Putin warns over West's arms supplies

  Russian leader tells EU pair weapons worsen situation amid calls for truce

  French President Emmanuel Macron and German Chancellor Olaf Scholz have called on Russian President Vladimir Putin to agree to a cease-fire in the Ukraine conflict and hold direct talks with Ukrainian President Volodymyr Zelensky.

  But, in a three-way phone call on Saturday, Putin warned that the West's increasing supplies of arms to Ukraine would further destabilize the situation.

  The call, the first connecting the three leaders since March 12, follows Putin's separate calls with Macron, on May 3, and with Scholz, on May 13.

  The Elysee Palace said in a statement after the call that the French and German leaders requested the release of some 2,500 defenders of the Azovstal steel plant who had become prisoners following their capture by Russian forces at a key stronghold of resistance in the southern city of Mariupol.

  The German chancellor's office said that during the 80-minute phone call, Scholz and Macron urged Putin to have “serious direct negotiations with Zelensky and find a diplomatic solution to the conflict”.

  They also “insisted on an immediate cease-fire and a withdrawal of Russian troops”, according to the chancellor's office.

  The Kremlin said on Saturday that Putin told the two European leaders about Russian efforts to reestablish a peaceful life in Donbas. Putin also emphasized Moscow's willingness to continue negotiations with Kyiv and warned Macron and Scholz that Western arms deliveries to Ukraine were “dangerous” and risked “further destabilization of the situation”, according to the Kremlin.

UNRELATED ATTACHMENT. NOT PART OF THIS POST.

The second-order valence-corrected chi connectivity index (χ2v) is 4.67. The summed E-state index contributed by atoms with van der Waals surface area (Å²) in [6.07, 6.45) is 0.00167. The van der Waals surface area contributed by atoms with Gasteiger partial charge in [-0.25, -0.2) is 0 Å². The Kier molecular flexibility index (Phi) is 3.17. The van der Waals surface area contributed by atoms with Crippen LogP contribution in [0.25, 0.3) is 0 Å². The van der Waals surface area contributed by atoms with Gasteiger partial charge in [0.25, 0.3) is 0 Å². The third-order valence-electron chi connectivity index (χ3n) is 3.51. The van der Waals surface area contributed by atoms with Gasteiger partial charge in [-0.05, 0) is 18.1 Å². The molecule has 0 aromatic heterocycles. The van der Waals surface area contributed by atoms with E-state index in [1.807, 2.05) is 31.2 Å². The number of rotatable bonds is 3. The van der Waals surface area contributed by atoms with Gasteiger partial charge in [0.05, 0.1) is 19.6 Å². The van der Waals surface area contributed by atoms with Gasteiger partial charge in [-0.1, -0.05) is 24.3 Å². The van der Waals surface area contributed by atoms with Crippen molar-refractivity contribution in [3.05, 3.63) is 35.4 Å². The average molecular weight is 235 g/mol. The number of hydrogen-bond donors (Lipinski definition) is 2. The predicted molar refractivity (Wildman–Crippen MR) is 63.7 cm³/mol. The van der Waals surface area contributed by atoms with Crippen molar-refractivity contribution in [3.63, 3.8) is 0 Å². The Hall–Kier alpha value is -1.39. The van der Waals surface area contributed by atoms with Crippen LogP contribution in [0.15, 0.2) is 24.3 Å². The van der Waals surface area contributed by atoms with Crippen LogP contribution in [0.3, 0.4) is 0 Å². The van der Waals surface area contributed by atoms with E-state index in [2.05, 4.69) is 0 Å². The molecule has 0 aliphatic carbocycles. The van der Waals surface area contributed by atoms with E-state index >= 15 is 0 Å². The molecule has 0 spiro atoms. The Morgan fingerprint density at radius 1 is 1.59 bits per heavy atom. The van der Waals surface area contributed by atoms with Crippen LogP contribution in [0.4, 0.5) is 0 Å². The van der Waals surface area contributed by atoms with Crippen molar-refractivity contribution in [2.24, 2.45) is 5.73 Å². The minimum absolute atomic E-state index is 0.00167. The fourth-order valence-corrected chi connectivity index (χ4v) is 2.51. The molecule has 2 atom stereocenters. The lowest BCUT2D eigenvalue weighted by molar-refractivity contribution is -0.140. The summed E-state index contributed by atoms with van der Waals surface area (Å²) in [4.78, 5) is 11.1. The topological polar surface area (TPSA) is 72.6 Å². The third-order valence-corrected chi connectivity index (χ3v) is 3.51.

The administration of US President Joe Biden is weighing up whether to send advanced, long-range rocket systems that Ukraine has requested for months.

  On the issue of global food shortages, Putin said the problems with supply had been caused by anti-Russian sanctions and other mistakes made by the West. But he assured that Moscow “is ready to help find options for unhampered exports of grain, including exports of Ukrainian grain from the Black Sea ports”, according to the Kremlin.

  “Increasing supplies of Russian fertilizers and agricultural products will also help reduce tension on the global food market, which, of course, would require removing the relevant restrictions,” said Putin, referring to the lifting of Western sanctions imposed since Russia launched its “special military operation” in Ukraine on Feb 24.

  Major producers

  Russia and Ukraine produce 30 percent of the global wheat supply. Russia is the world's largest exporter of nitrogen fertilizer and the No 2 exporter of phosphorous and potassium fertilizer. Belarus, which is also under Western sanctions, is another major fertilizer producer.

  The three-way talks on Saturday came shortly before Macron and Scholz join other European Union leaders in a summit in Brussels on Monday and Tuesday, when the EU hopes to announce its sixth round of sanctions on Russia, an issue that was still being discussed over the weekend due to the lack of consensus.

  Hungary has led the charge in opposing the latest proposals, which include an embargo on Russian oil. It argues that such a measure will devastate its economy, a concern shared by some other member states.

  But unnamed EU diplomats told the Politico website that a tentative compromise is being hashed out among EU member states in order to win support from Hungarian Prime Minister Viktor Orban.

  The compromise would water down the original proposal for a complete ban on all Russian oil imports to the EU and instead focus only on supplies delivered to the bloc by ship, leaving Hungary and some other countries, including Germany and Slovakia, to continue to buy Russian crude pumped through pipelines.

  Serbian President Aleksandar Vucic, whose country is not an EU member, said on Sunday he had agreed on a three-year gas supply contract in a phone call with Putin.

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